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Nobody is safe from the pull of “fake news”. Even those who should be most informed (looking at you, Western Cape Premier Helen Zille) have fallen prey to those profiting off the spread of disinformation.
But there is hope for anyone looking to become better fact checkers, and some of that hope can be found in online games designed to teach you how the disinformation industry works. Here are three to get you started.
Factitious is the simplest of the bunch. It shows you a news article with a hidden source and asks you to guess whether it’s real or fake.
After making your decision, the game will give a short pop-up highlighting aspects of the article that hint to its validity or lack thereof (like the source or the fact that no names were mentioned).
The game was created by the American University JoLT team, and has both a quick and full game, depending on how much time you have (and if you want to hand over your email).
Where Factitious treats you as a reader, Bad News takes you behind the scenes and into the mind of a fake news distributor.
The quick game is narrated by a cheeky third party narrator who encourages you to forget your morals and profit off fear. The purpose is to gain the largest online following by choosing which multiple choice options that will incite the most anger.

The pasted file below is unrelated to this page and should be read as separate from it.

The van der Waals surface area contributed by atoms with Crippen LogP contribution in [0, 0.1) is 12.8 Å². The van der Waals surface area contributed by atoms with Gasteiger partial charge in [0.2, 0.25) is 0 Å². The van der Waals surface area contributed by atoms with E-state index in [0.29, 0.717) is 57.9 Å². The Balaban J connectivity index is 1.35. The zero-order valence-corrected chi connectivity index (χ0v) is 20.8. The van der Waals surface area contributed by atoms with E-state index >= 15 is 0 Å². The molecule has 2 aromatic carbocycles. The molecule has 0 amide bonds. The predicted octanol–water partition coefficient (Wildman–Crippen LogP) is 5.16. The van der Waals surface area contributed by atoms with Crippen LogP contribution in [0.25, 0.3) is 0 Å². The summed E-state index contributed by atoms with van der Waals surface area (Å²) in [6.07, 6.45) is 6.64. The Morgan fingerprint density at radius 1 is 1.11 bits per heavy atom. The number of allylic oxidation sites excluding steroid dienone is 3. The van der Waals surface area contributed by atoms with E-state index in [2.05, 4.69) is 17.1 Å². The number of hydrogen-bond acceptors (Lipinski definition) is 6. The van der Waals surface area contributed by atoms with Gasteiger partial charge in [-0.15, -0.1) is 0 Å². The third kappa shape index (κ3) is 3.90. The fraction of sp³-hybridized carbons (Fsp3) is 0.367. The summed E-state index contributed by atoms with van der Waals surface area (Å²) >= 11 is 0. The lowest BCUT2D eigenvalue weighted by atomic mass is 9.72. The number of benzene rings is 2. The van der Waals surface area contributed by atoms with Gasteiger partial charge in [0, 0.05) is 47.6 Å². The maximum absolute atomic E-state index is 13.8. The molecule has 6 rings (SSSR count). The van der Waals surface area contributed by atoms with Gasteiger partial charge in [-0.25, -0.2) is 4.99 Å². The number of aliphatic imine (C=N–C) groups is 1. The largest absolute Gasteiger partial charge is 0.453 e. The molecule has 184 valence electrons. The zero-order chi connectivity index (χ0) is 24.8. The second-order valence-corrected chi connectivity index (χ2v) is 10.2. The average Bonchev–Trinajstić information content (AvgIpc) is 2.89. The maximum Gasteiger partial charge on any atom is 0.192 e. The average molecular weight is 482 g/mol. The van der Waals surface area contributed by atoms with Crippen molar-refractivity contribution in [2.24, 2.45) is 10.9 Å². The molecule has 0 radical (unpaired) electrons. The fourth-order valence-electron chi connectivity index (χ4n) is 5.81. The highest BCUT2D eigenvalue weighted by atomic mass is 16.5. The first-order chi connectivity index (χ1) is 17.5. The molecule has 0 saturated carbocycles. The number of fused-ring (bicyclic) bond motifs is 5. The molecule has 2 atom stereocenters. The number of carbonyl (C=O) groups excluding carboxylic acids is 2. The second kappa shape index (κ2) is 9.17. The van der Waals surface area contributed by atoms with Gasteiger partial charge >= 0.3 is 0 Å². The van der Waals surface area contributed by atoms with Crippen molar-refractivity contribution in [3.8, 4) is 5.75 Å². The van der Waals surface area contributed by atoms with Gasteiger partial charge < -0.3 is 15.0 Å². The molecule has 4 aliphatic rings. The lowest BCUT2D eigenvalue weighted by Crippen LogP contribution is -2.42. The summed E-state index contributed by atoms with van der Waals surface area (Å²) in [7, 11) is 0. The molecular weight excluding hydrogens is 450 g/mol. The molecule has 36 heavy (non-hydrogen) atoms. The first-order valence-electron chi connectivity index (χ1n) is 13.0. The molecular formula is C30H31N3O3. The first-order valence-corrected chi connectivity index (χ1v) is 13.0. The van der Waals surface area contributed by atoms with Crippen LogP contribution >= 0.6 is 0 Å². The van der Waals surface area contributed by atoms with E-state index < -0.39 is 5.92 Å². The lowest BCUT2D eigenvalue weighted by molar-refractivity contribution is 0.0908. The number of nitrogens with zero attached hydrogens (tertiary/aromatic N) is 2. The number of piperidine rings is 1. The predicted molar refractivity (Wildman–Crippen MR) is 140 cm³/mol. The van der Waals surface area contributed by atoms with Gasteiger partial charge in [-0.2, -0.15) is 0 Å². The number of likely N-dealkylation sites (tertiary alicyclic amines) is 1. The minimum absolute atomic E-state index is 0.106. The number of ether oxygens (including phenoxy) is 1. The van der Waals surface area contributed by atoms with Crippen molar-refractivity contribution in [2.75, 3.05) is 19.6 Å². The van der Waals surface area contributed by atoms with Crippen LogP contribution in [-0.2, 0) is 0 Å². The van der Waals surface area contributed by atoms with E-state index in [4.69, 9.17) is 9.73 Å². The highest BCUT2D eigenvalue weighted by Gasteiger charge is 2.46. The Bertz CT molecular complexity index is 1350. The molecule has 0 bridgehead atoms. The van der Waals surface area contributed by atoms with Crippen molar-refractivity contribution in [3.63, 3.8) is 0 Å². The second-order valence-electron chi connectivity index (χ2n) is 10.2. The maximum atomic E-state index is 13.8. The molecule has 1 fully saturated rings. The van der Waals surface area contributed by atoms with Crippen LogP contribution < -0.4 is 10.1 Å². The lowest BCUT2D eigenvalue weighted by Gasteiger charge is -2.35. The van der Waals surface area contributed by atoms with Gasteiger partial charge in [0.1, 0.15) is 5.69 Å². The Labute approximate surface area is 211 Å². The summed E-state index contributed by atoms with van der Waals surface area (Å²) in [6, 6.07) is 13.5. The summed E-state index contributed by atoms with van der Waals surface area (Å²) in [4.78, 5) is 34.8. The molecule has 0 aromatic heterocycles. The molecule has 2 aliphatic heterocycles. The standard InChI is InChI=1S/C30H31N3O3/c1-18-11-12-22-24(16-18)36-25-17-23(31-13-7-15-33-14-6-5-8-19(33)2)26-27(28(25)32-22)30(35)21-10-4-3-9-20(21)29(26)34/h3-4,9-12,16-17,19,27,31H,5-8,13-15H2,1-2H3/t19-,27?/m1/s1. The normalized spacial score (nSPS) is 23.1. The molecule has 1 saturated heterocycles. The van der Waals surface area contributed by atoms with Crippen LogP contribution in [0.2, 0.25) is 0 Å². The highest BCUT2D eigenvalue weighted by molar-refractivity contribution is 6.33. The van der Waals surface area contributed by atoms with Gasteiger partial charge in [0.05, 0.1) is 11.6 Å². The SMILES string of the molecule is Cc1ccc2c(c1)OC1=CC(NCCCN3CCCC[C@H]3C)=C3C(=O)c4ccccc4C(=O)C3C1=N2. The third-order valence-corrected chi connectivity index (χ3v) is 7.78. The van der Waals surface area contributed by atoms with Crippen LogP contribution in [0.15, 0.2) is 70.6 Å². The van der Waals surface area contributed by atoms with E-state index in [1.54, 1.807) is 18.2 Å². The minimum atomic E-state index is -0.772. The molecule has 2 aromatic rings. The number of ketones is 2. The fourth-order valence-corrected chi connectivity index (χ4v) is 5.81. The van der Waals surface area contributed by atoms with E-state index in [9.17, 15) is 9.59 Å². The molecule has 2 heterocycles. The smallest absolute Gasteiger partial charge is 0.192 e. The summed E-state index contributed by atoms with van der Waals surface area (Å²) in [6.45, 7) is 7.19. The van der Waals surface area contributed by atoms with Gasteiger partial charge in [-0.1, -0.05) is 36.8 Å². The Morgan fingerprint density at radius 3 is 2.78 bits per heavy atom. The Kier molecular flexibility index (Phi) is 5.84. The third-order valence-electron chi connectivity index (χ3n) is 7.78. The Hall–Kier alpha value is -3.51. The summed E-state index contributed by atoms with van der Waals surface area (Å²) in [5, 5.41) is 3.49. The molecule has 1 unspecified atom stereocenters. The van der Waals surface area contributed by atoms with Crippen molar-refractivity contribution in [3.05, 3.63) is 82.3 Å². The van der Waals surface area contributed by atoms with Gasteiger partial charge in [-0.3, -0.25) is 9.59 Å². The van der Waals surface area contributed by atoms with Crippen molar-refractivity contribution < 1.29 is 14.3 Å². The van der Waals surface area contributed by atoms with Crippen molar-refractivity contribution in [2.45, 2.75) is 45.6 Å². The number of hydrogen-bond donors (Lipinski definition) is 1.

The real point of Bad News is to remind you that fake news relies on evoking strong emotions so that you act immediately without checking the facts, but it also gives you insight into spotting bots and liars more efficiently.
Fake It to Make It also takes you behind the scenes at a fake news factory, but it offers a far more complex — and stressful — gameplay.
In Fake It, you become the founder of a fake news site, in control of everything from revenue model to articles to social media presence. You can copy articles or write your own, finding a neat balance between believability and drama.
You objective is to make the most money. All that matters? Leave your ethics at the door.